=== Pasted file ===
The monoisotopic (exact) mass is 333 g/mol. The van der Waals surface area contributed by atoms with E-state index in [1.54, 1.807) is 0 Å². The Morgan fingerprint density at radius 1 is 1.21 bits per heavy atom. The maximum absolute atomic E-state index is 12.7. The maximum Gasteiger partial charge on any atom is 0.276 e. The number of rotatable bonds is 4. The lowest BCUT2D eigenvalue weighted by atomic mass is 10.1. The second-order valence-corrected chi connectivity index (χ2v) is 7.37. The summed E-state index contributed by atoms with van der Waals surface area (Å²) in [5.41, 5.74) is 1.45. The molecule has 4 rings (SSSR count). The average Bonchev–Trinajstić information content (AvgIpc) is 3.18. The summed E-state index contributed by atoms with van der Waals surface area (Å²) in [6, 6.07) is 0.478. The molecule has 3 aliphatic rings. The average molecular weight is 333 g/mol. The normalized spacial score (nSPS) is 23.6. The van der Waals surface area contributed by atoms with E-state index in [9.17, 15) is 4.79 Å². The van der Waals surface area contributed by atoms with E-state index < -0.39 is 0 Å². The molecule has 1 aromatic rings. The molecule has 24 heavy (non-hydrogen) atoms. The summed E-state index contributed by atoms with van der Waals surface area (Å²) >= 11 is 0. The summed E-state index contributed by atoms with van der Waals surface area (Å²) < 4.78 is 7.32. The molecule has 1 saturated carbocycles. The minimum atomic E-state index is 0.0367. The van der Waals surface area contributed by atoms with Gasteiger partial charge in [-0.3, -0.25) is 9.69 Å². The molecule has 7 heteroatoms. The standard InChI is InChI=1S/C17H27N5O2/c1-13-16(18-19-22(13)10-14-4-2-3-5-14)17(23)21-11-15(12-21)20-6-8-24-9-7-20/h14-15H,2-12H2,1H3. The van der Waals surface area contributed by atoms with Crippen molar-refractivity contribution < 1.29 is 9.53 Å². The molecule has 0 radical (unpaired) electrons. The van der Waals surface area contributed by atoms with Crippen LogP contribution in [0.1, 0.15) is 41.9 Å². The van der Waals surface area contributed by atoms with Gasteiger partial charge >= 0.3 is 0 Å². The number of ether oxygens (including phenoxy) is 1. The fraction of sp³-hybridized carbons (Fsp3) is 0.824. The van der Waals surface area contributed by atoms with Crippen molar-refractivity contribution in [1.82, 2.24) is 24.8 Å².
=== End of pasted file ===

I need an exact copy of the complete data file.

The monoisotopic (exact) mass is 333 g/mol. The van der Waals surface area contributed by atoms with E-state index in [1.54, 1.807) is 0 Å². The Morgan fingerprint density at radius 1 is 1.21 bits per heavy atom. The maximum absolute atomic E-state index is 12.7. The maximum Gasteiger partial charge on any atom is 0.276 e. The number of rotatable bonds is 4. The lowest BCUT2D eigenvalue weighted by atomic mass is 10.1. The second-order valence-corrected chi connectivity index (χ2v) is 7.37. The summed E-state index contributed by atoms with van der Waals surface area (Å²) in [5.41, 5.74) is 1.45. The molecule has 4 rings (SSSR count). The average Bonchev–Trinajstić information content (AvgIpc) is 3.18. The summed E-state index contributed by atoms with van der Waals surface area (Å²) in [6, 6.07) is 0.478. The molecule has 3 aliphatic rings. The average molecular weight is 333 g/mol. The normalized spacial score (nSPS) is 23.6. The van der Waals surface area contributed by atoms with E-state index in [9.17, 15) is 4.79 Å². The van der Waals surface area contributed by atoms with E-state index < -0.39 is 0 Å². The molecule has 1 aromatic rings. The molecule has 24 heavy (non-hydrogen) atoms. The summed E-state index contributed by atoms with van der Waals surface area (Å²) >= 11 is 0. The summed E-state index contributed by atoms with van der Waals surface area (Å²) < 4.78 is 7.32. The molecule has 1 saturated carbocycles. The minimum atomic E-state index is 0.0367. The van der Waals surface area contributed by atoms with Gasteiger partial charge in [-0.3, -0.25) is 9.69 Å². The molecule has 7 heteroatoms. The standard InChI is InChI=1S/C17H27N5O2/c1-13-16(18-19-22(13)10-14-4-2-3-5-14)17(23)21-11-15(12-21)20-6-8-24-9-7-20/h14-15H,2-12H2,1H3. The van der Waals surface area contributed by atoms with Crippen molar-refractivity contribution < 1.29 is 9.53 Å². The molecule has 0 radical (unpaired) electrons. The van der Waals surface area contributed by atoms with Crippen LogP contribution in [0.1, 0.15) is 41.9 Å². The van der Waals surface area contributed by atoms with Gasteiger partial charge >= 0.3 is 0 Å². The number of ether oxygens (including phenoxy) is 1. The fraction of sp³-hybridized carbons (Fsp3) is 0.824. The van der Waals surface area contributed by atoms with Crippen molar-refractivity contribution in [1.82, 2.24) is 24.8 Å².